Should we give serious credence to criticism of temporary governmental subsidies for renewable energies while the permanent fossil fuel energy subsidies exist?  No.  That criticism is akin to focusing on the mote instead of the plank.

We’re modernizing the electric grid into a Smart Grid that can take advantage of all the benefits of clean, domestic, and renewable energy sources.  Renewable energy sources do not suffer from price instability like natural gas or gasoline.  Armies don’t need to be deployed to protect the sun, wind, or tide, like they are for fossil fuel supply lanes.  A realistic energy policy that eliminates fossil fuel subsidies in favor of these domestic and clean renewable energy sources helps us gain the short and long-term benefits of the Smart Grid, and true energy independence too.

Image: Subsidies via Shutterstock

Steven Scannell's picture
Steven Scannell on Dec 25, 2012

Merry Christmas to you Christine, and to all my fellow "best thinkers" here.   That was another great article.  I do differ with the idea that as you say:

"We’re modernizing the electric grid into a Smart Grid that can take advantage of all the benefits of clean, domestic, and renewable energy sources.  Renewable energy sources do not suffer from price instability like natural gas or gasoline."

I would say that electric grid systems for renewables are not scalable for many reasons of which we're all aware. I say that full scale wind with other renewables to even a fantastic smart electric grid, can't be done cost effectively, and so fundamentally ... it's just not feasible to keep on trying to jam that square peg into the round hole.  You're chasing after a panecea.  All the chanting in the world from armies of wide eyed optimists won't make it so.  I would grant that this could change, but I'm not holding my breath for a major breakthrough in electricity storage systems.  

To me the wiser plan, and one that's much more feasible in the long term,  would be green subsidies that can potentially comodify the outputs of our vast renewables.  From your writing, and lack of comments in this area I take it that you, and most of us here, have not studied this possible solution to our energy crisis or to our climate change crisis.  As well many are thrown off course here by the inertia of our status quo systems, which have worked well using fossil fuels.  Try to think in terms of a green grid, instead of a smart grid.   The necessary object with a green grid system is the comodification of these vast renewable outputs, and this  would shape future energy markets. Simply put a green grid would drive our vast potential green energy systems.  This could only be done if our vast resources of wind, wave, tidal (rise and fall), sea current, solar, geothermal, and nuclear, were; 1. storable as non-electrical "green fuels", and;  2. practically shipable, transportable.  Economically there is a "missing price".  We can't well subsidize what we can't price and comodify.  To be sure the undertaking would be monumental, and so a consortium approach would be to our utility advantage.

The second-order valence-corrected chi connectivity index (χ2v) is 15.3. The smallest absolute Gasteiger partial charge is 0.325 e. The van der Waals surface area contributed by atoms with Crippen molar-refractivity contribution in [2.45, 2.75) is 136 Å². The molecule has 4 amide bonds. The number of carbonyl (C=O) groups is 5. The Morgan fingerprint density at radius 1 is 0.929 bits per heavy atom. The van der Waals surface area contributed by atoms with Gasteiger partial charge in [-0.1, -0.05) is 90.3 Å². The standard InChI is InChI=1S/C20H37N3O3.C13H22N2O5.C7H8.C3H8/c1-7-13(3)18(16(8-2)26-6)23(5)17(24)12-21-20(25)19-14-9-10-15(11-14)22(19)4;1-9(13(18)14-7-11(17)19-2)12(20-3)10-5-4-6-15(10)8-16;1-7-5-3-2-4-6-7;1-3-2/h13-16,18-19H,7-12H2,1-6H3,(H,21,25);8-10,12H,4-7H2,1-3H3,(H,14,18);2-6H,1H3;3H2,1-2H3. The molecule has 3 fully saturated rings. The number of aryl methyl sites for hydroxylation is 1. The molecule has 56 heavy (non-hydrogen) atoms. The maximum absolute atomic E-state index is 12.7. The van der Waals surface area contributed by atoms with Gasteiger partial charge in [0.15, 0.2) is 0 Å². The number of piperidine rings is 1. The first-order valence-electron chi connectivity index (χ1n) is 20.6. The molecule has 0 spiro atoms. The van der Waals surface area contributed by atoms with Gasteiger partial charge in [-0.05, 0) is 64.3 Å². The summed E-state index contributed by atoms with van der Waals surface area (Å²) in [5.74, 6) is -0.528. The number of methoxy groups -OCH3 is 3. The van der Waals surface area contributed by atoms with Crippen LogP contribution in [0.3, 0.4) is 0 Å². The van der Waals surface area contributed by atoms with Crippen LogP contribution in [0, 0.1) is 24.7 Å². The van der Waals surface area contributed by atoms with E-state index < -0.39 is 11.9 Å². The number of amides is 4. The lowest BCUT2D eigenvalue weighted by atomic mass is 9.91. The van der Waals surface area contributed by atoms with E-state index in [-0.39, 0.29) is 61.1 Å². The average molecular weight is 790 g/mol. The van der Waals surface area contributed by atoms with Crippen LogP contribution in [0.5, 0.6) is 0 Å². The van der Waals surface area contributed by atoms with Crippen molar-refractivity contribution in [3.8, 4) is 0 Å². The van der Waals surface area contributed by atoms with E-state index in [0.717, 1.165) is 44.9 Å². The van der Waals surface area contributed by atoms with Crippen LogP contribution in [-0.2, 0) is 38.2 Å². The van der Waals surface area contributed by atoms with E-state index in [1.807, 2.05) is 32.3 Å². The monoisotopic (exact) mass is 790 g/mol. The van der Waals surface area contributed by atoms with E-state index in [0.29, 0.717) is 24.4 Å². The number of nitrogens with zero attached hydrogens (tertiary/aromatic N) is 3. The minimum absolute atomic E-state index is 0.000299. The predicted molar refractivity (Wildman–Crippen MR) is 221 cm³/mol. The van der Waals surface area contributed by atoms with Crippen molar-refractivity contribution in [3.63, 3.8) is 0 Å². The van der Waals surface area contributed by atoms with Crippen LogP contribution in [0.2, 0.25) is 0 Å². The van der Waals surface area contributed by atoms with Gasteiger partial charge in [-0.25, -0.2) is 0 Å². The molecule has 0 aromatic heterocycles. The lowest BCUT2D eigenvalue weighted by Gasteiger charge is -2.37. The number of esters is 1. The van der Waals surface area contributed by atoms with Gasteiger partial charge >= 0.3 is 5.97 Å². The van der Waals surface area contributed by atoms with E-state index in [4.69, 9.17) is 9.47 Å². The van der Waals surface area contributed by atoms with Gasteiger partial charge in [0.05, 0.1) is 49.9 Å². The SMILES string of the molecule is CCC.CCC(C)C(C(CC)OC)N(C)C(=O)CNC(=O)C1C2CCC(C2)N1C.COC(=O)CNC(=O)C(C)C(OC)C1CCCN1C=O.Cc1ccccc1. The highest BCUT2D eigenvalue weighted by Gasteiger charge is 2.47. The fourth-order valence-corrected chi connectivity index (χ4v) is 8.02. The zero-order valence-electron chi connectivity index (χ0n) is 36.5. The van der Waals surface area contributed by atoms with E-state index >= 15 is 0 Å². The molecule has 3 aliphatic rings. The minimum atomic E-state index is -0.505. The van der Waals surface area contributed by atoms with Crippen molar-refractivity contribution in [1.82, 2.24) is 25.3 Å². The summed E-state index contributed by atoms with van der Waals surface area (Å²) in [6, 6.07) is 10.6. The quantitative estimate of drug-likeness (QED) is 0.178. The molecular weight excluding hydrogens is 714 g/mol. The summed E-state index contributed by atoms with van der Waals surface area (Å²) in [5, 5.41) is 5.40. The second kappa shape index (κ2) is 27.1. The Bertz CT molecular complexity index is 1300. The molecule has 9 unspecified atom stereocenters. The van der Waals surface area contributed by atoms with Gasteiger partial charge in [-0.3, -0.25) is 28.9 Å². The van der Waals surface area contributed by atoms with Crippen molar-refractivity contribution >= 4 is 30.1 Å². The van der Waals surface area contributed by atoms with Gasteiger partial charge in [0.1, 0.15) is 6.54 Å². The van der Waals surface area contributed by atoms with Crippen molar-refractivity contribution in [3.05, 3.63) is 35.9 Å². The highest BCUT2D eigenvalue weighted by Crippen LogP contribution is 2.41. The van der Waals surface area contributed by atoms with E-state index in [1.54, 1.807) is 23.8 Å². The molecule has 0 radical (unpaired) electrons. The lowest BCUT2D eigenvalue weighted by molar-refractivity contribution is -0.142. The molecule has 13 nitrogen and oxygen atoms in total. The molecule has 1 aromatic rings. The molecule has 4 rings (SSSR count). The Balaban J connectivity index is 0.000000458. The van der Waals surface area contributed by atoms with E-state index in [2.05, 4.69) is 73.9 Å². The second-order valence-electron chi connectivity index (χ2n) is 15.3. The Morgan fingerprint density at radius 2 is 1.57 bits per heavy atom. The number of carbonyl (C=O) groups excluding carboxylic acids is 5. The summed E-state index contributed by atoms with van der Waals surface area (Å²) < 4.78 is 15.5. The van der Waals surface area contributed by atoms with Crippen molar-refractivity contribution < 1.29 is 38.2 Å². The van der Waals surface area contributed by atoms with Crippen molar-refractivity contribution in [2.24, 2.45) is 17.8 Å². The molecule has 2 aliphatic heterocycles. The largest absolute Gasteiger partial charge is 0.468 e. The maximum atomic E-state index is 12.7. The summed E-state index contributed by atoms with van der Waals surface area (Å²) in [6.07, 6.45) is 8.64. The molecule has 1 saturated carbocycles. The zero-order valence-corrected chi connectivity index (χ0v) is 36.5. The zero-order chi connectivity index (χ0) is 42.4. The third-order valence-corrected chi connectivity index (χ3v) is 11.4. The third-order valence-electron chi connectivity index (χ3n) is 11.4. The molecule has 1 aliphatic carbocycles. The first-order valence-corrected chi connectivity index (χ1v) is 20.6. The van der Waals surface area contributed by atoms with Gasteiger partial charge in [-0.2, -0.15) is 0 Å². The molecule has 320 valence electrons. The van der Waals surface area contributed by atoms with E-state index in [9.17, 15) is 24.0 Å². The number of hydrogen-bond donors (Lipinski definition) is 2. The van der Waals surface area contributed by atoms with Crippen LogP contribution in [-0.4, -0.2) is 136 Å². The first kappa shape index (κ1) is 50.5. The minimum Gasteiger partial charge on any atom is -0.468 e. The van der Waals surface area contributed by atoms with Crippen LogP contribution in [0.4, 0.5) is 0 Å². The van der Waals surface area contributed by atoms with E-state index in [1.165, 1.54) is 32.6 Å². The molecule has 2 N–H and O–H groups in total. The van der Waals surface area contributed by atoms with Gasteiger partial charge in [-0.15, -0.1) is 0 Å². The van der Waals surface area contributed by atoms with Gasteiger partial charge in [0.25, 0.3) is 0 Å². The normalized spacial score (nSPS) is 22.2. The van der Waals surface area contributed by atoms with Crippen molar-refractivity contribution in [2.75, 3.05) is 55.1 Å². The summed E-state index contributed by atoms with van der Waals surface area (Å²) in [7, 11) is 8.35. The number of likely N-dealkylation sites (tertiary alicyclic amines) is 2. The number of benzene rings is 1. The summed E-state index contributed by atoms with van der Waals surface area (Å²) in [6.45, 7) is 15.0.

Wind to highly charged compressed air makes more sense.  Wind to hydrogen makes more sense. Why?   These are scalable.  These fit well with the old systems.  These are common denominator conversions to bridge the old to the green systems.  While it is true that we don't have pipes for this right now, it doesn't mean necessarilly that we can't design them and build them.   Throw me a bone, think outside the box, and admit that in principle it is in fact a possible thing to comodify, ship, and store "energy" in pipes.  Energy does not have to be electrical energy.  We're hung up on a sand bar here.  I'm saying that just because we're only comfortable with this old medium, doesn't mean we can make it fit.   Every day that we're watching the earth founder, is a day lost.